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A titular see of Pamphylia Prima, known by its coins and the mention made of it by Dionysius, Perieg. 858, Ptolemy, V, 5, S, and Hierocles. Its exact situation is not known, nor its history; it may be the modern small town of Seidi Shehir, in the vilayet of Konia. The "Notitiae episcopatuum" mentions Lyrba as an episcopal see, suffragan of Side, up to the twelfth and thirteenth centuries. Two of its bishops are known: Caius, who attend the Council of Constantinople, 381, and Taurianus at Ephesus, 431 (Le Quien, "Oriens christianus", I, 1009); Zeuxius was not Bishop of Lyrba, as Le Quien states, but of Syedra.

The ruins are south-east of Kiesme, vilayet of Koniah; there have been found some inscriptions, tombs, and the remains of a Byzantine church.


RADET in Revue des etudes anciennes, XII (Bordeaux, 1910), 365-72.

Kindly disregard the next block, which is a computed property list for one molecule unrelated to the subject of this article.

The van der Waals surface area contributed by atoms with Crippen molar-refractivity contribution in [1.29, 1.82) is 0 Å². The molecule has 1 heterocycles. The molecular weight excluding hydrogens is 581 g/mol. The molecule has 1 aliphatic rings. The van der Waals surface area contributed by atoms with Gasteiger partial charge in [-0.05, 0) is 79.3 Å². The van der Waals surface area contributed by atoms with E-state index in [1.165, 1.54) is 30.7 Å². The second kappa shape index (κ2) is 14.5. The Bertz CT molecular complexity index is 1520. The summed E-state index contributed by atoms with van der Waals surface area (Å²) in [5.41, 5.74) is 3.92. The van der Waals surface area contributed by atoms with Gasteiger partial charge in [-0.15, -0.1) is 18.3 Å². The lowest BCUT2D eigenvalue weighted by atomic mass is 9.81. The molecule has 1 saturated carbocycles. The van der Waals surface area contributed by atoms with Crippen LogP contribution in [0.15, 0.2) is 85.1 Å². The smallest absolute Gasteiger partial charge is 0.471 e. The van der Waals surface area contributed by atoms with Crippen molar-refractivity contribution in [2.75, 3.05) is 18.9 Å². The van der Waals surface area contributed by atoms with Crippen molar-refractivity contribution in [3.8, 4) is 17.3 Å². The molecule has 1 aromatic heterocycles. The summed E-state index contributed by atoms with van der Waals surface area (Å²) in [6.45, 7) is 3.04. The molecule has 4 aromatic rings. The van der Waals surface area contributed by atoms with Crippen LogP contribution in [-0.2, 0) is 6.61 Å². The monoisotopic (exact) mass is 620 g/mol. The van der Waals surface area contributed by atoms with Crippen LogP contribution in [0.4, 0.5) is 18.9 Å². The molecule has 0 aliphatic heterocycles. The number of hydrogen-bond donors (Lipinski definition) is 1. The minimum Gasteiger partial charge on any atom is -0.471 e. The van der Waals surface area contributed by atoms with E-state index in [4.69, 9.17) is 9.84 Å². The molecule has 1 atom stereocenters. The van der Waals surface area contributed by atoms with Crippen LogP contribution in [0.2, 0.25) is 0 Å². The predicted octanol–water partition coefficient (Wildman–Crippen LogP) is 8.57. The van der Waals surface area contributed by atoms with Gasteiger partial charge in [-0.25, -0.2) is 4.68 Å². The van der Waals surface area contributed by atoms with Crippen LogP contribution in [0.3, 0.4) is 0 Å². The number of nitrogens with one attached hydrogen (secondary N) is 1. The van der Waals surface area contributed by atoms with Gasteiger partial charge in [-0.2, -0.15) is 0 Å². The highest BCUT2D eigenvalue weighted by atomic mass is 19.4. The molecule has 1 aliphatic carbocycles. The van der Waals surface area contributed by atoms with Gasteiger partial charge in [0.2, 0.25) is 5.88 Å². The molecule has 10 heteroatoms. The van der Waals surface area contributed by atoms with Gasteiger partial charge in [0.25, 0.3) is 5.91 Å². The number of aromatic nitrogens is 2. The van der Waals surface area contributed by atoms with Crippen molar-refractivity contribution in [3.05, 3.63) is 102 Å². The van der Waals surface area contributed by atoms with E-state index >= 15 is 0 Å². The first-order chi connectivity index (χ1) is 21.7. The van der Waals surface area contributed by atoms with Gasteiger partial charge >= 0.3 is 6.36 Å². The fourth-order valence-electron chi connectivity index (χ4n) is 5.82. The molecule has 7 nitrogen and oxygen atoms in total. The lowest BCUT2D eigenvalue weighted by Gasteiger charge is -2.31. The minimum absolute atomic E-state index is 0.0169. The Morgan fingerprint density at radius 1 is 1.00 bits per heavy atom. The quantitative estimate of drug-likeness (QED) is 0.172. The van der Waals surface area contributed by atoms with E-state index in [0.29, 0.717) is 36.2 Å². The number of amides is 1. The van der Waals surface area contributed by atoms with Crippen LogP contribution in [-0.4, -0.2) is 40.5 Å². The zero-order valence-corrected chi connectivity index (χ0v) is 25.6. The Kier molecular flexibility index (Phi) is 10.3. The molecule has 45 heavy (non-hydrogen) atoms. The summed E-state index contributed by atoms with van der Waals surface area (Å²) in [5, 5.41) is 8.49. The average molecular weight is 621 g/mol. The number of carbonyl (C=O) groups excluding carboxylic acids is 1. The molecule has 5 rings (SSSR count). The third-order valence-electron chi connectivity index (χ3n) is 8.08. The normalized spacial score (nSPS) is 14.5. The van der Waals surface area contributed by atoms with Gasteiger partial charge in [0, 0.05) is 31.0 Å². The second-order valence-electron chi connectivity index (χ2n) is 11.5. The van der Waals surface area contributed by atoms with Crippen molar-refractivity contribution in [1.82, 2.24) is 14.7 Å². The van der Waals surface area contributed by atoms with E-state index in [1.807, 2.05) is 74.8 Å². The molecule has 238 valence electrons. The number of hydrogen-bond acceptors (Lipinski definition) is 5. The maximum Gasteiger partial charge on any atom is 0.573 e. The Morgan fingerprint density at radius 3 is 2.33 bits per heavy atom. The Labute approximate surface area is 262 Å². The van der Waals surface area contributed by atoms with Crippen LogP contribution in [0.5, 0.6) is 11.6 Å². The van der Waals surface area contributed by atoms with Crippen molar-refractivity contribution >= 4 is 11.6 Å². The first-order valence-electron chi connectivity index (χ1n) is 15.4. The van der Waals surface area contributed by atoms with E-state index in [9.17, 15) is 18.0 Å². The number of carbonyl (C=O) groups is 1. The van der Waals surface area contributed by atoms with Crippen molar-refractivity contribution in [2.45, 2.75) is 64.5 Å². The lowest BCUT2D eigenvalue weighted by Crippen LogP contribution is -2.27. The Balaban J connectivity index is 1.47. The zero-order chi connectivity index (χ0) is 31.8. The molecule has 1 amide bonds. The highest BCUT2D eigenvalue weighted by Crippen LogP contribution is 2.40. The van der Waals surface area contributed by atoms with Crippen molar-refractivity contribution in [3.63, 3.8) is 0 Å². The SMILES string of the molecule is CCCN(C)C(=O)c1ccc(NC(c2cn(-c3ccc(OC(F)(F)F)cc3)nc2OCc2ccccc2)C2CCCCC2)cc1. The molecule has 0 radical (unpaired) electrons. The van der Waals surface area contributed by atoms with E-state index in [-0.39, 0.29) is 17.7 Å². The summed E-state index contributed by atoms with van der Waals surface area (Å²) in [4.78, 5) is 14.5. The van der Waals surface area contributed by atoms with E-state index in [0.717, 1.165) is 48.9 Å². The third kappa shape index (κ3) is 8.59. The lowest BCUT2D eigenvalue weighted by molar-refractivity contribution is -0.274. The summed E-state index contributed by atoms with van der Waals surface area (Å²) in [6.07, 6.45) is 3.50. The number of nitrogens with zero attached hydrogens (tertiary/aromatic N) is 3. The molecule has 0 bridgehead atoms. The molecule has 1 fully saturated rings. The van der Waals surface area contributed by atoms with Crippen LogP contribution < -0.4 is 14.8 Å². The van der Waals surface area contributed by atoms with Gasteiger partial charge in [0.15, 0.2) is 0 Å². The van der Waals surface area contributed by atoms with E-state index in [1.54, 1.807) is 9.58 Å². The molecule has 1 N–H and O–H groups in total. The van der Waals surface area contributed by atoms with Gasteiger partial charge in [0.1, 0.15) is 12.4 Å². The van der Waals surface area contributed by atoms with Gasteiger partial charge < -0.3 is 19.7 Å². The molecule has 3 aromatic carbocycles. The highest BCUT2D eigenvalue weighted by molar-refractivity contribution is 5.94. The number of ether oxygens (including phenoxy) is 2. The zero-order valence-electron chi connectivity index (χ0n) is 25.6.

About this page

APA citation. Pétridès, S. (1910). Lyrba. In The Catholic Encyclopedia. New York: Robert Appleton Company.

MLA citation. Pétridès, Sophrone. "Lyrba." The Catholic Encyclopedia. Vol. 9. New York: Robert Appleton Company, 1910. <>.

Transcription. This article was transcribed for New Advent by Thomas M. Barrett. Dedicated to the Christians of Pamphylia Prima.

Ecclesiastical approbation. Nihil Obstat. October 1, 1910. Remy Lafort, Censor. Imprimatur. +John M. Farley, Archbishop of New York.

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